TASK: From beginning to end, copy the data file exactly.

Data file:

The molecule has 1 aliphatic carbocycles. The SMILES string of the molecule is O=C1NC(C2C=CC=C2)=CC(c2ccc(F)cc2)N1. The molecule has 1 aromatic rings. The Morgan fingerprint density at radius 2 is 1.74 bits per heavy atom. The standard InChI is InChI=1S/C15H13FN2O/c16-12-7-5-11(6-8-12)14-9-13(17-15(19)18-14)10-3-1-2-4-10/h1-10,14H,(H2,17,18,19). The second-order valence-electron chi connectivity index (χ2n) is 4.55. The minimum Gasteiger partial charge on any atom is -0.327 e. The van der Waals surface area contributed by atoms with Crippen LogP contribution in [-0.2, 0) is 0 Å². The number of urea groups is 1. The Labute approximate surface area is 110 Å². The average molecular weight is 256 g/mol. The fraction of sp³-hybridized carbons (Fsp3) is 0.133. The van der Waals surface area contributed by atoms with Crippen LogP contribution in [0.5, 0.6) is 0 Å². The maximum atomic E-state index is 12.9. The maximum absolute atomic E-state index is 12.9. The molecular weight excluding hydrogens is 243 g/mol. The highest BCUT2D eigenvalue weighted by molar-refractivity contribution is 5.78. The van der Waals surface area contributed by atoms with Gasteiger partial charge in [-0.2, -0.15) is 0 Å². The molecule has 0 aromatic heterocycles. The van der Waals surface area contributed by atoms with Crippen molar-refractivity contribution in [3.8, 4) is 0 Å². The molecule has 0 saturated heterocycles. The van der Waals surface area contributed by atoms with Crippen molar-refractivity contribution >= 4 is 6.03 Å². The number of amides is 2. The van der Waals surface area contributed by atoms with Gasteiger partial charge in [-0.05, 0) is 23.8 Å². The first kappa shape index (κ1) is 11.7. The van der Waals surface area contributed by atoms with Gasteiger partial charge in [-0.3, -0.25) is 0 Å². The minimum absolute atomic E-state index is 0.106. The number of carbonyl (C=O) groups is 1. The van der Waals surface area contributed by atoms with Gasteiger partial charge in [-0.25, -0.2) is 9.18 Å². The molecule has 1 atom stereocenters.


The molecule has 1 aliphatic carbocycles. The SMILES string of the molecule is O=C1NC(C2C=CC=C2)=CC(c2ccc(F)cc2)N1. The molecule has 1 aromatic rings. The Morgan fingerprint density at radius 2 is 1.74 bits per heavy atom. The standard InChI is InChI=1S/C15H13FN2O/c16-12-7-5-11(6-8-12)14-9-13(17-15(19)18-14)10-3-1-2-4-10/h1-10,14H,(H2,17,18,19). The second-order valence-electron chi connectivity index (χ2n) is 4.55. The minimum Gasteiger partial charge on any atom is -0.327 e. The van der Waals surface area contributed by atoms with Crippen LogP contribution in [-0.2, 0) is 0 Å². The number of urea groups is 1. The Labute approximate surface area is 110 Å². The average molecular weight is 256 g/mol. The fraction of sp³-hybridized carbons (Fsp3) is 0.133. The van der Waals surface area contributed by atoms with Crippen LogP contribution in [0.5, 0.6) is 0 Å². The maximum atomic E-state index is 12.9. The maximum absolute atomic E-state index is 12.9. The molecular weight excluding hydrogens is 243 g/mol. The highest BCUT2D eigenvalue weighted by molar-refractivity contribution is 5.78. The van der Waals surface area contributed by atoms with Gasteiger partial charge in [-0.2, -0.15) is 0 Å². The molecule has 0 aromatic heterocycles. The van der Waals surface area contributed by atoms with Crippen molar-refractivity contribution in [3.8, 4) is 0 Å². The molecule has 0 saturated heterocycles. The van der Waals surface area contributed by atoms with Crippen molar-refractivity contribution >= 4 is 6.03 Å². The number of amides is 2. The van der Waals surface area contributed by atoms with Gasteiger partial charge in [-0.05, 0) is 23.8 Å². The first kappa shape index (κ1) is 11.7. The van der Waals surface area contributed by atoms with Gasteiger partial charge in [-0.3, -0.25) is 0 Å². The minimum absolute atomic E-state index is 0.106. The number of carbonyl (C=O) groups is 1. The van der Waals surface area contributed by atoms with Gasteiger partial charge in [-0.25, -0.2) is 9.18 Å². The molecule has 1 atom stereocenters.